The Urban College of Boston (UCB) is requesting Hispanic-Serving Institutions Education Grants Program funding from the U.S.Department of Agriculture to create the Urban College of Boston Food Sciences Capacity-Building Poject. The Project has two major objectives. The first objective is to increase the capacity of UCB by developing a higher education progrma in the food sciences. UCB will 1) develop and offer a twenty-one credit certificate program in Health, Nutrition, and Food Safety, and 2) will develop an accredited Associate of Arts Degree in Food Sciences, UCB's first program of study in the hard sciences. Adjunct faculty will be recruited from well-respected Food Sciences and nutrition programs at Tufts University, University of Massachusetts -- Boston, and Simmons College. Articulation agreements will be developed with appropriate four year schools. The second major objective of the project is to produce graduates capable of either entering or advancing within the nation's Food Sciences and nutrition workforce, thereby enhancing the field with educated,capable individuals. Fifty studetns will earn the Health, Nutrition, and Food Safety Certificate during the granting period, and another 25 will do so in each semester thereafter. The Health, Nutrition and Food Safety Certiciate is intended to address the needs of low- and middle-income students in Greater Boston. UCB students who acquire this certification can find employment in child care centers, schools, restaurants, hotels, hospitals and many other settings, working directly under a chef or as a team member in a larger organization. UCB graduates will be well positioned for further training that can lead to the National Restaurant Association's Foodservice Mangament Professional credential or work as a ServSafe Food Safety Instructor or ServSafe Food Safety Proctor.
NON-TECHNICAL SUMMARY: The lack of educational equity for low-income students and other underrepresented groups. Other nutrition programs offered are largely out of the financial reach of the 22.3% Bostonians who are below the federal poverty level. There is a lack in this areas of an interdisciplinary higher education program that combines health, nutrition and food safety. This project will provide educational opportunities to low-income, minority students so they are qualified to work in many areas of the nutrition and food industries and will be poised to continue their educaton at four-year colleges. Their presence will bolster the number of Hispanics in academia, some of whom will go on to leadership positions in the field. <P>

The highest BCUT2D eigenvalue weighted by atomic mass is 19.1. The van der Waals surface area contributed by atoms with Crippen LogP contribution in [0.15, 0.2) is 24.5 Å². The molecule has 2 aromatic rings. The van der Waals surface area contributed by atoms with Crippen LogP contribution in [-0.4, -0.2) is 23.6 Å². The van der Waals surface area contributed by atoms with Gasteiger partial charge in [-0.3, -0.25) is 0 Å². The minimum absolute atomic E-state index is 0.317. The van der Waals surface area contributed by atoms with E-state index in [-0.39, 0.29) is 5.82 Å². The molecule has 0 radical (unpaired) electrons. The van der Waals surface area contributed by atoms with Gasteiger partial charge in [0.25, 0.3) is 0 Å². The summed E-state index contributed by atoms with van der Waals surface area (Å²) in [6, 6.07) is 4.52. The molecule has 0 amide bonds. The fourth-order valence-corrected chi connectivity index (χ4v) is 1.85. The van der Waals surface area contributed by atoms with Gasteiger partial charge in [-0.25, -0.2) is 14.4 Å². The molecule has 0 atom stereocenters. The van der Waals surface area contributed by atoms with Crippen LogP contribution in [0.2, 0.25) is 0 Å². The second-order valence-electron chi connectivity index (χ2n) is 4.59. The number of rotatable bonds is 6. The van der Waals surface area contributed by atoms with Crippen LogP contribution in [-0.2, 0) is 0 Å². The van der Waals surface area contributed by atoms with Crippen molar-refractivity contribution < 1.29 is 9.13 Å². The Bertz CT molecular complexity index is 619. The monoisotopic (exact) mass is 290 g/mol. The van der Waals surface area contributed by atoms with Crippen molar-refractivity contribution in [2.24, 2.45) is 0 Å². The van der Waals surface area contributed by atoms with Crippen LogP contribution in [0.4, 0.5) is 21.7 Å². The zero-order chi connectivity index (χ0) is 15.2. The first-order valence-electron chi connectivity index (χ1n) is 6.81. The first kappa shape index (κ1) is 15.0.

APPROACH: Urban College of Boston will create its first program in the hard sciences, offering a new Certificate Program in January 2008 and developing an Associate Degree Program by 2009. This will result in an increase UCB's capacity significantly by introducing an interdisciplinary program of study in the hard sciences. Two cohorts of 25 student will be enrolled by 2008 and will receive the Certificate in 2009. The Academic Dean will be responsible for the development of the curriculum and implementation of the project. A half-time project coordinator will manage the day-to-day operations. Three food sciences faculty, all experts in their field, will be hired. In addition, a part-time student advisor, a food science professional who is familiar with the food service industry and relevant employment opportunities in the Greater Boston area will also be employed. New faculty will assist the Academic Dean in the development of four new courses for the Health, Nutrition and Food Safety Certifiate Program: Health and Safety, Food Safety, Human Nutrition, and Health and Life Fitness. UCB library resources will be substantially enhanced by the purchase of additonal books, periodicals, audio-visual materials and subscriptions fo on-line databases. The Dean of Enrollment Services will target: 1)new students who wish to advance their careers, 2)new students who wish to pursue an Associate or Bachelor degree in a relevant discipline, and 3) current UCB students. Recruitment of two cohorts will be done by targeting current and former studnets. All candidates will be assessed using Accuplacer (a writing competency tool) and Learning-Styles assessment. Each student will receive approximately two hours of perosnal tutorials during each course. Upon the development of the new courses and related materials, a petition will be filed with the MA Board of Higher Education requesting approval to offer the new degree program. Following approval by the MA Board of Higher Education, UCB will submit an application for accreditation of the Associate of Arts in Food Sciences Degree Program.